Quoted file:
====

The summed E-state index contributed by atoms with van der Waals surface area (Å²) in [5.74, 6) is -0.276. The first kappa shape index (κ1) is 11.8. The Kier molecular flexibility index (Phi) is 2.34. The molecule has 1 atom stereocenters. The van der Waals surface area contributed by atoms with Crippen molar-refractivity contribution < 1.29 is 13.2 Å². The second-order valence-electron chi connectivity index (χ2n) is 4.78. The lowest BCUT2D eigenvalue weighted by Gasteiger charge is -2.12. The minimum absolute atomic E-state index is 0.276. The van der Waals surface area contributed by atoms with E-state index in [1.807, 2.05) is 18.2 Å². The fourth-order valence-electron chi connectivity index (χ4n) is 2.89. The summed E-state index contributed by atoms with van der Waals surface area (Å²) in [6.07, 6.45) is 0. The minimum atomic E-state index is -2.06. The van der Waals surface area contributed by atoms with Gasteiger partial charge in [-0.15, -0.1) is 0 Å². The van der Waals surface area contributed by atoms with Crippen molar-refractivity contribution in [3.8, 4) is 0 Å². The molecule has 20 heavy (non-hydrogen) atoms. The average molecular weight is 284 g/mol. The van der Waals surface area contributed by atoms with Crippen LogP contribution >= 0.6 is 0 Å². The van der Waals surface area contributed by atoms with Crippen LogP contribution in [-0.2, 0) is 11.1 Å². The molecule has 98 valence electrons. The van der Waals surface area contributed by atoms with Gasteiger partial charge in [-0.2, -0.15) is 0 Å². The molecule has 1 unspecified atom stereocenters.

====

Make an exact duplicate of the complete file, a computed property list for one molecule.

The summed E-state index contributed by atoms with van der Waals surface area (Å²) in [5.74, 6) is -0.276. The first kappa shape index (κ1) is 11.8. The Kier molecular flexibility index (Phi) is 2.34. The molecule has 1 atom stereocenters. The van der Waals surface area contributed by atoms with Crippen molar-refractivity contribution < 1.29 is 13.2 Å². The second-order valence-electron chi connectivity index (χ2n) is 4.78. The lowest BCUT2D eigenvalue weighted by Gasteiger charge is -2.12. The minimum absolute atomic E-state index is 0.276. The van der Waals surface area contributed by atoms with E-state index in [1.807, 2.05) is 18.2 Å². The fourth-order valence-electron chi connectivity index (χ4n) is 2.89. The summed E-state index contributed by atoms with van der Waals surface area (Å²) in [6.07, 6.45) is 0. The minimum atomic E-state index is -2.06. The van der Waals surface area contributed by atoms with Gasteiger partial charge in [-0.15, -0.1) is 0 Å². The van der Waals surface area contributed by atoms with Crippen molar-refractivity contribution in [3.8, 4) is 0 Å². The molecule has 20 heavy (non-hydrogen) atoms. The average molecular weight is 284 g/mol. The van der Waals surface area contributed by atoms with Crippen LogP contribution >= 0.6 is 0 Å². The van der Waals surface area contributed by atoms with Crippen LogP contribution in [-0.2, 0) is 11.1 Å². The molecule has 98 valence electrons. The van der Waals surface area contributed by atoms with Gasteiger partial charge in [-0.2, -0.15) is 0 Å². The molecule has 1 unspecified atom stereocenters.